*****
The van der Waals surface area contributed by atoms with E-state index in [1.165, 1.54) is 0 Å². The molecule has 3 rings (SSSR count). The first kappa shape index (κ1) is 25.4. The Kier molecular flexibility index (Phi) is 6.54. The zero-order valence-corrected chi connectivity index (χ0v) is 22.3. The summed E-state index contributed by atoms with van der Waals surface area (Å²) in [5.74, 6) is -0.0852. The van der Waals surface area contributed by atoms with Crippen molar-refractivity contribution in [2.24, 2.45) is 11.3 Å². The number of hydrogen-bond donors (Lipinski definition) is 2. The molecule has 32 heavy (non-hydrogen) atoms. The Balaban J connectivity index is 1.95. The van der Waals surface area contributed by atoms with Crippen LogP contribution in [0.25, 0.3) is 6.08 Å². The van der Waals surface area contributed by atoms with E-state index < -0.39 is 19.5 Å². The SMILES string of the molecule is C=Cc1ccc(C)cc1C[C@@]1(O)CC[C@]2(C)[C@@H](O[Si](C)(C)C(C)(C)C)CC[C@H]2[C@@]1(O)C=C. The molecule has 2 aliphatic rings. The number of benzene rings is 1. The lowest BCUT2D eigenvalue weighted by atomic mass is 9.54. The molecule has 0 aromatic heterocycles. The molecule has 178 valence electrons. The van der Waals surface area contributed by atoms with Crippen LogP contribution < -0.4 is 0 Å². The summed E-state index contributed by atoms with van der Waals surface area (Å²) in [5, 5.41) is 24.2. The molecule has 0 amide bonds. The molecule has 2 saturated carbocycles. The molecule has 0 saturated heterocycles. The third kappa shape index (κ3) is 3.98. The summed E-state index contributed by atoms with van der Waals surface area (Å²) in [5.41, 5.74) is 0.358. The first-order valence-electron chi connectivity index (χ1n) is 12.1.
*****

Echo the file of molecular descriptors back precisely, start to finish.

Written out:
The van der Waals surface area contributed by atoms with E-state index in [1.165, 1.54) is 0 Å². The molecule has 3 rings (SSSR count). The first kappa shape index (κ1) is 25.4. The Kier molecular flexibility index (Phi) is 6.54. The zero-order valence-corrected chi connectivity index (χ0v) is 22.3. The summed E-state index contributed by atoms with van der Waals surface area (Å²) in [5.74, 6) is -0.0852. The van der Waals surface area contributed by atoms with Crippen molar-refractivity contribution in [2.24, 2.45) is 11.3 Å². The number of hydrogen-bond donors (Lipinski definition) is 2. The molecule has 32 heavy (non-hydrogen) atoms. The Balaban J connectivity index is 1.95. The van der Waals surface area contributed by atoms with Crippen LogP contribution in [0.25, 0.3) is 6.08 Å². The van der Waals surface area contributed by atoms with E-state index < -0.39 is 19.5 Å². The SMILES string of the molecule is C=Cc1ccc(C)cc1C[C@@]1(O)CC[C@]2(C)[C@@H](O[Si](C)(C)C(C)(C)C)CC[C@H]2[C@@]1(O)C=C. The molecule has 2 aliphatic rings. The number of benzene rings is 1. The lowest BCUT2D eigenvalue weighted by atomic mass is 9.54. The molecule has 0 aromatic heterocycles. The molecule has 178 valence electrons. The van der Waals surface area contributed by atoms with Crippen LogP contribution < -0.4 is 0 Å². The summed E-state index contributed by atoms with van der Waals surface area (Å²) in [5, 5.41) is 24.2. The molecule has 0 amide bonds. The molecule has 2 saturated carbocycles. The molecule has 0 saturated heterocycles. The third kappa shape index (κ3) is 3.98. The summed E-state index contributed by atoms with van der Waals surface area (Å²) in [5.41, 5.74) is 0.358. The first-order valence-electron chi connectivity index (χ1n) is 12.1.